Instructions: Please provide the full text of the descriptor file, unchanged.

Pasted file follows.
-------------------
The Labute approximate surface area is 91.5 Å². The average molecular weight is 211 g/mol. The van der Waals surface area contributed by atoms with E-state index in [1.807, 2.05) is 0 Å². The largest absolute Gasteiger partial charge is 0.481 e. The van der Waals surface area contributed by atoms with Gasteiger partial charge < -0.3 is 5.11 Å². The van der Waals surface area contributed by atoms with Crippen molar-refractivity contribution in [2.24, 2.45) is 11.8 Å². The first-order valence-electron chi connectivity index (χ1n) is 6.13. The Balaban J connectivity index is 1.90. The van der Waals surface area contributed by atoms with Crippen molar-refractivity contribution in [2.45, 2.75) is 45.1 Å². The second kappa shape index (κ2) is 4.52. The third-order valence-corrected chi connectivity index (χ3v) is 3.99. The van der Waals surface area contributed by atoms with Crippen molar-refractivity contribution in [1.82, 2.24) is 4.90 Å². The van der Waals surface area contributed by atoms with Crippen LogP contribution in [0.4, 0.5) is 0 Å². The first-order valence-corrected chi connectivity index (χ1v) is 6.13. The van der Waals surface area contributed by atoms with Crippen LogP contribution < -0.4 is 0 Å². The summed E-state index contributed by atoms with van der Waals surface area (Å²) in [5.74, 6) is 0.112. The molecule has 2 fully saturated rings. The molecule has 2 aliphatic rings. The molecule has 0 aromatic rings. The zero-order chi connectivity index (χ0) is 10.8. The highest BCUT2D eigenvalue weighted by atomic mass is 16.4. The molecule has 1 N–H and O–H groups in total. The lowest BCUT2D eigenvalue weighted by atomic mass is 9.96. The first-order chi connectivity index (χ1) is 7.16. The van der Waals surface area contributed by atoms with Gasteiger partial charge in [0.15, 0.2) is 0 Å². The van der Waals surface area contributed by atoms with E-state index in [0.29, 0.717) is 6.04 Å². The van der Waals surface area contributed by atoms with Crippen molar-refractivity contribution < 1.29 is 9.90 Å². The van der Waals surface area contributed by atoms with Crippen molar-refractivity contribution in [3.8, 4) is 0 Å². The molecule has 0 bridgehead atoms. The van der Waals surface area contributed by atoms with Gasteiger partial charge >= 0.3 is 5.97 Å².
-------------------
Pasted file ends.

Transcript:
The Labute approximate surface area is 91.5 Å². The average molecular weight is 211 g/mol. The van der Waals surface area contributed by atoms with E-state index in [1.807, 2.05) is 0 Å². The largest absolute Gasteiger partial charge is 0.481 e. The van der Waals surface area contributed by atoms with Gasteiger partial charge < -0.3 is 5.11 Å². The van der Waals surface area contributed by atoms with Crippen molar-refractivity contribution in [2.24, 2.45) is 11.8 Å². The first-order valence-electron chi connectivity index (χ1n) is 6.13. The Balaban J connectivity index is 1.90. The van der Waals surface area contributed by atoms with Crippen molar-refractivity contribution in [2.45, 2.75) is 45.1 Å². The second kappa shape index (κ2) is 4.52. The third-order valence-corrected chi connectivity index (χ3v) is 3.99. The van der Waals surface area contributed by atoms with Crippen molar-refractivity contribution in [1.82, 2.24) is 4.90 Å². The van der Waals surface area contributed by atoms with Crippen LogP contribution in [0.4, 0.5) is 0 Å². The first-order valence-corrected chi connectivity index (χ1v) is 6.13. The van der Waals surface area contributed by atoms with Crippen LogP contribution < -0.4 is 0 Å². The summed E-state index contributed by atoms with van der Waals surface area (Å²) in [5.74, 6) is 0.112. The molecule has 2 fully saturated rings. The molecule has 2 aliphatic rings. The molecule has 0 aromatic rings. The zero-order chi connectivity index (χ0) is 10.8. The highest BCUT2D eigenvalue weighted by atomic mass is 16.4. The molecule has 1 N–H and O–H groups in total. The lowest BCUT2D eigenvalue weighted by atomic mass is 9.96. The first-order chi connectivity index (χ1) is 7.16. The van der Waals surface area contributed by atoms with Gasteiger partial charge in [0.15, 0.2) is 0 Å². The van der Waals surface area contributed by atoms with E-state index in [0.29, 0.717) is 6.04 Å². The van der Waals surface area contributed by atoms with Crippen molar-refractivity contribution < 1.29 is 9.90 Å². The van der Waals surface area contributed by atoms with Crippen molar-refractivity contribution in [3.8, 4) is 0 Å². The molecule has 0 bridgehead atoms. The van der Waals surface area contributed by atoms with Gasteiger partial charge >= 0.3 is 5.97 Å².